NJ - New Jersey Shore: Seas Are Rising as Fast as Property Values
Beach towns are getting more expensive even as they become more vulnerable to climate change.
In New Jersey’s beach towns, there are two sets of data that always seem to be rising: property values and sea levels. Neither phenomenon is particularly subtle, and eventually their trajectories will collide. But no one buying property seems to think it will happen today — or maybe ever.
“The two things that I’m amazed by are the prices that people are paying and the age of the people who are paying the prices,” says Allan Dechert, who has been a real estate agent for decades on the seven-mile-long barrier island that hosts, for now, the towns of Avalon and Stone Harbor. Many of the people buying vacation homes, he says, are young and don’t need a mortgage.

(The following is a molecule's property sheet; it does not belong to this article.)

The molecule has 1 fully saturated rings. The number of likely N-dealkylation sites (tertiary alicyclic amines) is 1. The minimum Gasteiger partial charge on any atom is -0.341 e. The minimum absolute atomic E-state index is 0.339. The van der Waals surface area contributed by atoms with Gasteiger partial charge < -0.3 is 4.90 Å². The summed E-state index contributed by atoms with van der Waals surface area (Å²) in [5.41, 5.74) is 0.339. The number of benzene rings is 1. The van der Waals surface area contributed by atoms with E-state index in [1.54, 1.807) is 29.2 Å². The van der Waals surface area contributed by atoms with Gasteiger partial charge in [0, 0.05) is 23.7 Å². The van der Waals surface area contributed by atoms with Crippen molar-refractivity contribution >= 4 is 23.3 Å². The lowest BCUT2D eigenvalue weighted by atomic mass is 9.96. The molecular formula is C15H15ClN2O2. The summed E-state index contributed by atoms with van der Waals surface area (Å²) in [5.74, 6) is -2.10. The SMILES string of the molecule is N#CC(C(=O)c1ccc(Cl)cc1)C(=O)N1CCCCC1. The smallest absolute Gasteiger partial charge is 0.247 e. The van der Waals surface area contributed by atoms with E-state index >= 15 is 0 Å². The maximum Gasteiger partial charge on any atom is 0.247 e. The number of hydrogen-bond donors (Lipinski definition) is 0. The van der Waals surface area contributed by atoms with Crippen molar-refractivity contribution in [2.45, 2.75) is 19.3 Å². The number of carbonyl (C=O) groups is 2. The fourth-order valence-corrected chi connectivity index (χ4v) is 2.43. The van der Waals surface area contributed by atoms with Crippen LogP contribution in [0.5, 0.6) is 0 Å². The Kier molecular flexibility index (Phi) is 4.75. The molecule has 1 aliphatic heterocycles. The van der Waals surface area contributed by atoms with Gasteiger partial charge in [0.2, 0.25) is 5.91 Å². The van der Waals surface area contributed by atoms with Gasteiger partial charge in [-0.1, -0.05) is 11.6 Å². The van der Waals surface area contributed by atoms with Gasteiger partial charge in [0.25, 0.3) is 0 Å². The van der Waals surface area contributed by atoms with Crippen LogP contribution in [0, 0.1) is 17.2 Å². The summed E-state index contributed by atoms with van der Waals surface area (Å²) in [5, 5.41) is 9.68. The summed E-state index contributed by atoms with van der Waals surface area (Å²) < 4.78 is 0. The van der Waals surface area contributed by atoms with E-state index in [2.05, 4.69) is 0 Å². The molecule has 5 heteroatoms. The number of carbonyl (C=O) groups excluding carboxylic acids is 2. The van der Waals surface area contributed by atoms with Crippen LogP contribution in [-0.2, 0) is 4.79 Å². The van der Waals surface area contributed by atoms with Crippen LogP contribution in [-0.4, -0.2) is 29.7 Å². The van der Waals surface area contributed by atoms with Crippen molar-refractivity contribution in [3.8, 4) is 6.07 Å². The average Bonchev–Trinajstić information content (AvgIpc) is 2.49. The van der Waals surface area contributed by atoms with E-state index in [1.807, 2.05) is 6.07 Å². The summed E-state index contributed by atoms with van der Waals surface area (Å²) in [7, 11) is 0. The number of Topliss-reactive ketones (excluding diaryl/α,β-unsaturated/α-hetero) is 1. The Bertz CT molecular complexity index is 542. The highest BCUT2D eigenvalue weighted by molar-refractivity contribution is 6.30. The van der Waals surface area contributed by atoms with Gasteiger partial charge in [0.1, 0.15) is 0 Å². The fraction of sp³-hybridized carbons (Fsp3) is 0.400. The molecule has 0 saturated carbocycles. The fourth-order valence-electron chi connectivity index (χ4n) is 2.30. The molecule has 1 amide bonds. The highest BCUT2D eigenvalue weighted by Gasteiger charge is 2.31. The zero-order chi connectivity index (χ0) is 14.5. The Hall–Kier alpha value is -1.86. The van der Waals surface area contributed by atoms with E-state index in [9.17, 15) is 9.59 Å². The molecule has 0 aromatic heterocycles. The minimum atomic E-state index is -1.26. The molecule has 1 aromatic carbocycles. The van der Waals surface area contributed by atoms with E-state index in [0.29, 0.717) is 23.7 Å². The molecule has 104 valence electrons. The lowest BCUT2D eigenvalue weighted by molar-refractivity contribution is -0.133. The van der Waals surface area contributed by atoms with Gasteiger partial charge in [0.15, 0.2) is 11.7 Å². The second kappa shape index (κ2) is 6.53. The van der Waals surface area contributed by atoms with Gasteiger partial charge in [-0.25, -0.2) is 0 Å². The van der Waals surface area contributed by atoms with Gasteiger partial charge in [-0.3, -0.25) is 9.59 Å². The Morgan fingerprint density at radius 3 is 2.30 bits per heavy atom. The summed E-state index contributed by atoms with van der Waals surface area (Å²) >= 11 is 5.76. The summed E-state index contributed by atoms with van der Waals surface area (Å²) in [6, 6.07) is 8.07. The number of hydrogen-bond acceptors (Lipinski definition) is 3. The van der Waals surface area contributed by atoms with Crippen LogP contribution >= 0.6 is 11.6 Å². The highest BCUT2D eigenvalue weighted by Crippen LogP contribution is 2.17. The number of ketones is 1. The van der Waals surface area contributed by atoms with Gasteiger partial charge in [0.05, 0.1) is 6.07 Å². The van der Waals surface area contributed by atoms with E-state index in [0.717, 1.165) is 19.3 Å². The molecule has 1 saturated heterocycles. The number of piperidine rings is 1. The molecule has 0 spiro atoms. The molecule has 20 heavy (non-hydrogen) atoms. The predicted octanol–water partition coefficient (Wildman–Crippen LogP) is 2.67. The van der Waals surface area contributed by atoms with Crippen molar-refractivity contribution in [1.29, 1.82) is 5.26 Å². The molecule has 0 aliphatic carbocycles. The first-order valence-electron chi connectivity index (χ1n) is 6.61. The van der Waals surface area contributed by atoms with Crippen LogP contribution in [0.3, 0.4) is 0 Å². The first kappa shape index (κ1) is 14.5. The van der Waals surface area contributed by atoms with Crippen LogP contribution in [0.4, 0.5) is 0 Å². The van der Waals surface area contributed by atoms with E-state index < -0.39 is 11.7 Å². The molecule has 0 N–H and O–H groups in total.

Prices in Avalon, 15 miles up the coast from Cape May, are up about 19% over the past year, according to Zillow, with an average home value of $1.9 million. With about 5,500 residential properties, 3,500 of them single-family, Avalon has a tax base of $9 billion.
On a recent Monday in May, the town was buzzing with carpenters, electricians, plumbers, landscapers. “We’re seeing tons of building,” Dechert says. “We’re seeing 20-year-old houses torn down.” Though the town is just a slip of land between ocean and bay, with water literally everywhere, many new homes, Dechert said, are being built with a pool — something unheard of a couple decades ago.
Avalon is a window on the narrow upper tranche of the U.S. economy, where wealth has both soared and concentrated in recent decades. In the 1970s, the town was a summer retreat for affluent suburbanites, mostly from the Philadelphia area. They replaced modest bungalows with the town’s trademark “upside-down” houses — simple rectangles with bedrooms on the first floor and the kitchen, dining and living spaces upstairs, the better to take advantage of the views and sea breeze. Now those are being replaced by larger, often more ostentatious creations squeezed into the same narrow lots like adults wedged into children’s bathing suits.